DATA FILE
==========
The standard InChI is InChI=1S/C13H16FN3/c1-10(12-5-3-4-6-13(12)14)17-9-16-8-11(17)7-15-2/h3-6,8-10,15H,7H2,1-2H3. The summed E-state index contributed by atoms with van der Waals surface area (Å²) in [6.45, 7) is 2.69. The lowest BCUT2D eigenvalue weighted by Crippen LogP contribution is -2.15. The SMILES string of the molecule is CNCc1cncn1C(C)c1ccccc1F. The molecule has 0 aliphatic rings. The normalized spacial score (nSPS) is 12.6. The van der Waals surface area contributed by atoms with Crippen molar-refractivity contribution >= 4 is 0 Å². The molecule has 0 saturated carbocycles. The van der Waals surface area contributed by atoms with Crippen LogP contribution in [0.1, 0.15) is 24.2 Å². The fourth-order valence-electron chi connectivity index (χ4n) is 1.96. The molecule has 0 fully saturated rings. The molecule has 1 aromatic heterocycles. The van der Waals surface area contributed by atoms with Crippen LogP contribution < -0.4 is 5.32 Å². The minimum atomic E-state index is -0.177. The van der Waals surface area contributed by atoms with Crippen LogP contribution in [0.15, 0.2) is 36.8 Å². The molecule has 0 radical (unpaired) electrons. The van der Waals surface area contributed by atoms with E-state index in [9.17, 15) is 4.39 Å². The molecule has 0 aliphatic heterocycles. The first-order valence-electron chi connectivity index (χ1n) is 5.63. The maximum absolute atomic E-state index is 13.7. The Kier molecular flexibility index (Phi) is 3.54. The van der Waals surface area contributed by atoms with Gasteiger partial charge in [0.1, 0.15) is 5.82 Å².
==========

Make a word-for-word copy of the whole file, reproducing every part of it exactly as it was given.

The standard InChI is InChI=1S/C13H16FN3/c1-10(12-5-3-4-6-13(12)14)17-9-16-8-11(17)7-15-2/h3-6,8-10,15H,7H2,1-2H3. The summed E-state index contributed by atoms with van der Waals surface area (Å²) in [6.45, 7) is 2.69. The lowest BCUT2D eigenvalue weighted by Crippen LogP contribution is -2.15. The SMILES string of the molecule is CNCc1cncn1C(C)c1ccccc1F. The molecule has 0 aliphatic rings. The normalized spacial score (nSPS) is 12.6. The van der Waals surface area contributed by atoms with Crippen molar-refractivity contribution >= 4 is 0 Å². The molecule has 0 saturated carbocycles. The van der Waals surface area contributed by atoms with Crippen LogP contribution in [0.1, 0.15) is 24.2 Å². The fourth-order valence-electron chi connectivity index (χ4n) is 1.96. The molecule has 0 fully saturated rings. The molecule has 1 aromatic heterocycles. The van der Waals surface area contributed by atoms with Crippen LogP contribution < -0.4 is 5.32 Å². The minimum atomic E-state index is -0.177. The van der Waals surface area contributed by atoms with Crippen LogP contribution in [0.15, 0.2) is 36.8 Å². The molecule has 0 radical (unpaired) electrons. The van der Waals surface area contributed by atoms with E-state index in [9.17, 15) is 4.39 Å². The molecule has 0 aliphatic heterocycles. The first-order valence-electron chi connectivity index (χ1n) is 5.63. The maximum absolute atomic E-state index is 13.7. The Kier molecular flexibility index (Phi) is 3.54. The van der Waals surface area contributed by atoms with Gasteiger partial charge in [0.1, 0.15) is 5.82 Å².